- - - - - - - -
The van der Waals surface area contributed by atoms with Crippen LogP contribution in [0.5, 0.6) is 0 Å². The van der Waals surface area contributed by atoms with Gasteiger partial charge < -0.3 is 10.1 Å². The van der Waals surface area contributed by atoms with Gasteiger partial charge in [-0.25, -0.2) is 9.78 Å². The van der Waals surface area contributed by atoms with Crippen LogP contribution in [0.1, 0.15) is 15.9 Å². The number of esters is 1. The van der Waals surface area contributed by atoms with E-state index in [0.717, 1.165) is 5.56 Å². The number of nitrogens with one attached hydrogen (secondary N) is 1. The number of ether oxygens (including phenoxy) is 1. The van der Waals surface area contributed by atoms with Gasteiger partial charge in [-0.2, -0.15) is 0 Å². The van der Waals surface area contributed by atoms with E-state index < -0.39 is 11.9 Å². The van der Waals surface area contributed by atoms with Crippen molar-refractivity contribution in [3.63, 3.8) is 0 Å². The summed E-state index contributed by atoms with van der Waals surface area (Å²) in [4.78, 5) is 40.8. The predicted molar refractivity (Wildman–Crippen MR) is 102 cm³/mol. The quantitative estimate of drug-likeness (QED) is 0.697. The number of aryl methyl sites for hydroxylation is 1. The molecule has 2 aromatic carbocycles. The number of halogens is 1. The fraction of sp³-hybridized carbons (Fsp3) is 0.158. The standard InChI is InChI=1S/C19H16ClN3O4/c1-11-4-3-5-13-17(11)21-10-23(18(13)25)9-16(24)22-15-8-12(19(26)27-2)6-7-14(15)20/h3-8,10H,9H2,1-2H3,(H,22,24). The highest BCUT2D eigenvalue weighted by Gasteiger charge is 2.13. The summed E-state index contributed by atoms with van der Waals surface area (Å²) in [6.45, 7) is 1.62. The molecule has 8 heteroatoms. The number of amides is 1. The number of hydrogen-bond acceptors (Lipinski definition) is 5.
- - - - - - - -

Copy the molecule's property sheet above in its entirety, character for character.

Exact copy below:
The van der Waals surface area contributed by atoms with Crippen LogP contribution in [0.5, 0.6) is 0 Å². The van der Waals surface area contributed by atoms with Gasteiger partial charge < -0.3 is 10.1 Å². The van der Waals surface area contributed by atoms with Gasteiger partial charge in [-0.25, -0.2) is 9.78 Å². The van der Waals surface area contributed by atoms with Crippen LogP contribution in [0.1, 0.15) is 15.9 Å². The number of esters is 1. The van der Waals surface area contributed by atoms with E-state index in [0.717, 1.165) is 5.56 Å². The number of nitrogens with one attached hydrogen (secondary N) is 1. The number of ether oxygens (including phenoxy) is 1. The van der Waals surface area contributed by atoms with Gasteiger partial charge in [-0.2, -0.15) is 0 Å². The van der Waals surface area contributed by atoms with E-state index < -0.39 is 11.9 Å². The van der Waals surface area contributed by atoms with Crippen molar-refractivity contribution in [3.63, 3.8) is 0 Å². The summed E-state index contributed by atoms with van der Waals surface area (Å²) in [4.78, 5) is 40.8. The predicted molar refractivity (Wildman–Crippen MR) is 102 cm³/mol. The quantitative estimate of drug-likeness (QED) is 0.697. The number of aryl methyl sites for hydroxylation is 1. The molecule has 2 aromatic carbocycles. The number of halogens is 1. The fraction of sp³-hybridized carbons (Fsp3) is 0.158. The standard InChI is InChI=1S/C19H16ClN3O4/c1-11-4-3-5-13-17(11)21-10-23(18(13)25)9-16(24)22-15-8-12(19(26)27-2)6-7-14(15)20/h3-8,10H,9H2,1-2H3,(H,22,24). The highest BCUT2D eigenvalue weighted by Gasteiger charge is 2.13. The summed E-state index contributed by atoms with van der Waals surface area (Å²) in [6.45, 7) is 1.62. The molecule has 8 heteroatoms. The number of amides is 1. The number of hydrogen-bond acceptors (Lipinski definition) is 5.